A town (Latin oppidum; German Städtlein, Städtchen, Markt, Flecken; Yiddish shtetl) - a legal and administrative settlement unit of a transitional nature between town and village, with a characteristic commercial and industrial (formerly craftsman's) specialization and analogous morphology and infrastructure what a (small) city.
Currently, in some countries both administrative forms of localities exist, i.e. both cities and towns, e.g. in Lithuania (miestelis), the Czech Republic (městys or městečko) and Germany (Kleinstadt). Such places, however, do not have the same rights and functions as formal cities. The equivalent of towns in the English tradition were the so-called market towns; in Norway until 1952 the term kjøpstad had a similar meaning, and in Sweden (until 1971) köping.
In Poland, the town does not currently have an official administrative significance (although it had such significance until 1934), and this is commonly referred to as small towns that did not play the role of supra-communal centers, as well as towns deprived of municipal rights, which retained the urban morphology and urban character.
This term was coined in all Western European countries in the Middle Ages as part of the emerging city rights and associated fair privileges as well as the emerging demand and trade exchange. The difference between a city (Latin civitas) and a town (Latin oppidum) was primarily that it was smaller than a town. Due to the distance to large city centers, smaller towns had an important function for the supply of products and services to the immediate rural surroundings. The very fact of living in such places also brought its inhabitants both economic and personal privileges. Thanks to the city law, guilds of blacksmiths, weavers, shoemakers, tailors, etc., specializing in supplying local communities, could be established and opened here.
This type of housing estate was popular in Hungary from the 14th century to 1871. In post-partition Poland, such settlement units had their own judiciary and seal, with the privilege to trade fairs and their own local government, or without any privileges.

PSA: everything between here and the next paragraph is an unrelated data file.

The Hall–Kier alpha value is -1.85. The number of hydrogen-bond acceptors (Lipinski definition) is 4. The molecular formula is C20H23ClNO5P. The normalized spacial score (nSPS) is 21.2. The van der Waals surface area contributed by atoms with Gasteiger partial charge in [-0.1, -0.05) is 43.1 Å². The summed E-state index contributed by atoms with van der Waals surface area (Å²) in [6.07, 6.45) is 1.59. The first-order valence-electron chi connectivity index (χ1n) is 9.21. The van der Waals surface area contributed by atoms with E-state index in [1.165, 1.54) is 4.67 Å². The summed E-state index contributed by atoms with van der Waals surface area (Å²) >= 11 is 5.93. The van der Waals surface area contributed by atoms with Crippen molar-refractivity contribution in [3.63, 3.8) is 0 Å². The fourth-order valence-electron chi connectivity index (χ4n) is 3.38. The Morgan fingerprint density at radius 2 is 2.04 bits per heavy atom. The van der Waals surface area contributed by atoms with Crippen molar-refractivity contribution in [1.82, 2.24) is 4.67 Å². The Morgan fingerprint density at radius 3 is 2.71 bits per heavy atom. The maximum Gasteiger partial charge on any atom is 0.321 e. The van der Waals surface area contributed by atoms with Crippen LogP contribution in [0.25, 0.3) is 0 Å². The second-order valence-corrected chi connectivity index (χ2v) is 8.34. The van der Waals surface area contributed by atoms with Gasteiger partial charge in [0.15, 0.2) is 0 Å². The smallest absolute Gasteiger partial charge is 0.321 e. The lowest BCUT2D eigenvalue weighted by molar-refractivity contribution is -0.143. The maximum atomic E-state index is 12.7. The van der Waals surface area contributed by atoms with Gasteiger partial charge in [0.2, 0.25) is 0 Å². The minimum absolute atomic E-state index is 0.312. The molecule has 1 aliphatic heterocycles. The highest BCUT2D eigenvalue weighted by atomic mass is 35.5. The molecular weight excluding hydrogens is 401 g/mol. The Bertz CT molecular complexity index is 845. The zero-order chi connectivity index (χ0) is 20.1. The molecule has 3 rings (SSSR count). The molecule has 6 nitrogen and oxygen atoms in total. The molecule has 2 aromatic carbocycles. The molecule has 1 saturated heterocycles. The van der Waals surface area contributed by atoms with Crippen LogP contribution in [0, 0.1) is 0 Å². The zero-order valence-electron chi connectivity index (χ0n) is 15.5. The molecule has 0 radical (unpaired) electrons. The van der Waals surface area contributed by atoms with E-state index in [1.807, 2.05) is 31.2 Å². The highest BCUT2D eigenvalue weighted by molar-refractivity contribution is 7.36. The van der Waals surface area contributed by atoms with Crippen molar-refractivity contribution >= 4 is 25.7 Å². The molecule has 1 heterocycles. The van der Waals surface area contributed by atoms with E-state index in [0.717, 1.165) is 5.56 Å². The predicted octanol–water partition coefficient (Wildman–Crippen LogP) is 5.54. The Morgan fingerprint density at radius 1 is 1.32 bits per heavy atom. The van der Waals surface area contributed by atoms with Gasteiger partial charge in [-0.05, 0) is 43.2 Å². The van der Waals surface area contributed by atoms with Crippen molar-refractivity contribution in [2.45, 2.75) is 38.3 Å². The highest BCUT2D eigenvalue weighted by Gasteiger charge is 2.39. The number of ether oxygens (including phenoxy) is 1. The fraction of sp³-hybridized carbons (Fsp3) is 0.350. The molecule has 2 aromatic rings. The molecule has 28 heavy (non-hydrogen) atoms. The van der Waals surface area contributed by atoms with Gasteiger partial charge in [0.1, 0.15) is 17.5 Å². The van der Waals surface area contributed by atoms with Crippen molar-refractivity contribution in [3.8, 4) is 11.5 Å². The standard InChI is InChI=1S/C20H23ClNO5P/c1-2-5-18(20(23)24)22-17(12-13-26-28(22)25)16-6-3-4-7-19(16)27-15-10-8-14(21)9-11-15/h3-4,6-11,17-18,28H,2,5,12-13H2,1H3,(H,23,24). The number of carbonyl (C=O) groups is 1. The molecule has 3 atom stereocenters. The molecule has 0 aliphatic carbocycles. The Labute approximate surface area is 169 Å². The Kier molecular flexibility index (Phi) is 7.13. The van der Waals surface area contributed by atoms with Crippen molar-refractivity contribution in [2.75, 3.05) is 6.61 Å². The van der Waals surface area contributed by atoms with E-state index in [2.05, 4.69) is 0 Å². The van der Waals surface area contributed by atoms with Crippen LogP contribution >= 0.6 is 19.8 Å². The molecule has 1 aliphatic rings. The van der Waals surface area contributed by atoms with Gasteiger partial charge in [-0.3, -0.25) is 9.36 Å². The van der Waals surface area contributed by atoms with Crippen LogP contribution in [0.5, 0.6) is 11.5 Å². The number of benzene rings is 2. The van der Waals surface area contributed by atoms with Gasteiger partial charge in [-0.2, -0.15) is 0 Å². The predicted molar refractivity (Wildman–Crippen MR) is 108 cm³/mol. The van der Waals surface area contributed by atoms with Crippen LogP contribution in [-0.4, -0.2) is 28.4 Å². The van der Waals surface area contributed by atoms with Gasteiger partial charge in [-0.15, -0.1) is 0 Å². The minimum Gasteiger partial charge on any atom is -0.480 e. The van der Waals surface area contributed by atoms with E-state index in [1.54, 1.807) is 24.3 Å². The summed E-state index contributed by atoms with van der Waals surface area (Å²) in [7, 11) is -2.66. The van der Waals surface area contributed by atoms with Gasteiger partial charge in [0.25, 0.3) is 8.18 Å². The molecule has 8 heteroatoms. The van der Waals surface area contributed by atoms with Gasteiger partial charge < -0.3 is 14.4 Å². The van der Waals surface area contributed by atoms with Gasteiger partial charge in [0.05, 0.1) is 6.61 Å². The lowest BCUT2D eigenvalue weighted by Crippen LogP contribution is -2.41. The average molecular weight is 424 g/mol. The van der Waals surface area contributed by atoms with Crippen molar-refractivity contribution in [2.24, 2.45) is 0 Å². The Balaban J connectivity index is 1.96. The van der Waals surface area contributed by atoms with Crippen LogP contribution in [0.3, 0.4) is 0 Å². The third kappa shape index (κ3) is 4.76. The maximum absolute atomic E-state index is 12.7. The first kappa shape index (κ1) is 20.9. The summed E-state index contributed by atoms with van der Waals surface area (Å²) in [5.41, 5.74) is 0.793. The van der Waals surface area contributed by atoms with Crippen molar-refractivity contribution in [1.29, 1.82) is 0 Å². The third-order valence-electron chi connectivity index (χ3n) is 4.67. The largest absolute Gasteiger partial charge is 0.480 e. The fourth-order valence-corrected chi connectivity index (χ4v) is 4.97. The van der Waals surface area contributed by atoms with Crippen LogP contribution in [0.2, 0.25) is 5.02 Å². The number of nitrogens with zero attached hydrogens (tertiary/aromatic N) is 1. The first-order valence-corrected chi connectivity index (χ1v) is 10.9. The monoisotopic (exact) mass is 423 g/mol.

The Kingdom of Galicia and Lodomeria with the Grand Duchy of Krakow
After the first partition of Poland, in 1784, the Austrian authorities, as part of the state administrative reform, carried out a major action of classifying Galician towns. The division used at that time was only of statistical significance and did not bear any political repercussions. The fact that the town was divided into three classes was definitely more important. Only Lviv (later also Krakow) was included in the first class, only former Polish royal cities (German: Stadt, Latin: civitas) were classified in the second class, municipal cities (town, German: Markt, Latin: oppidum) were assigned to the last class. The remaining towns were classified as villages. The fact of assigning the city to the second class, however, took place on the condition that the municipal authorities proved that the city was in fact a royal city. Thus, as a result of the administrative reform and subsequent, very frequent changes, the legal cities (i.e. municipalities) in Galicia fell into three categories:
cities with their own statute
only Lviv and Krakow belonged to this category
cities governed by the Act of March 13, 1889, cities belonging to this category had all city privileges (municipal rights), with the exception of the town of Buczacz (it was a town)
cities governed by the Act of July 3, 1896, cities belonging to this largest category most often had privileges a) towns, less often b) cities and sometimes exceptionally (7 villages) some were c) villages ) incorporated into the Duchy of Warsaw. It existed in this area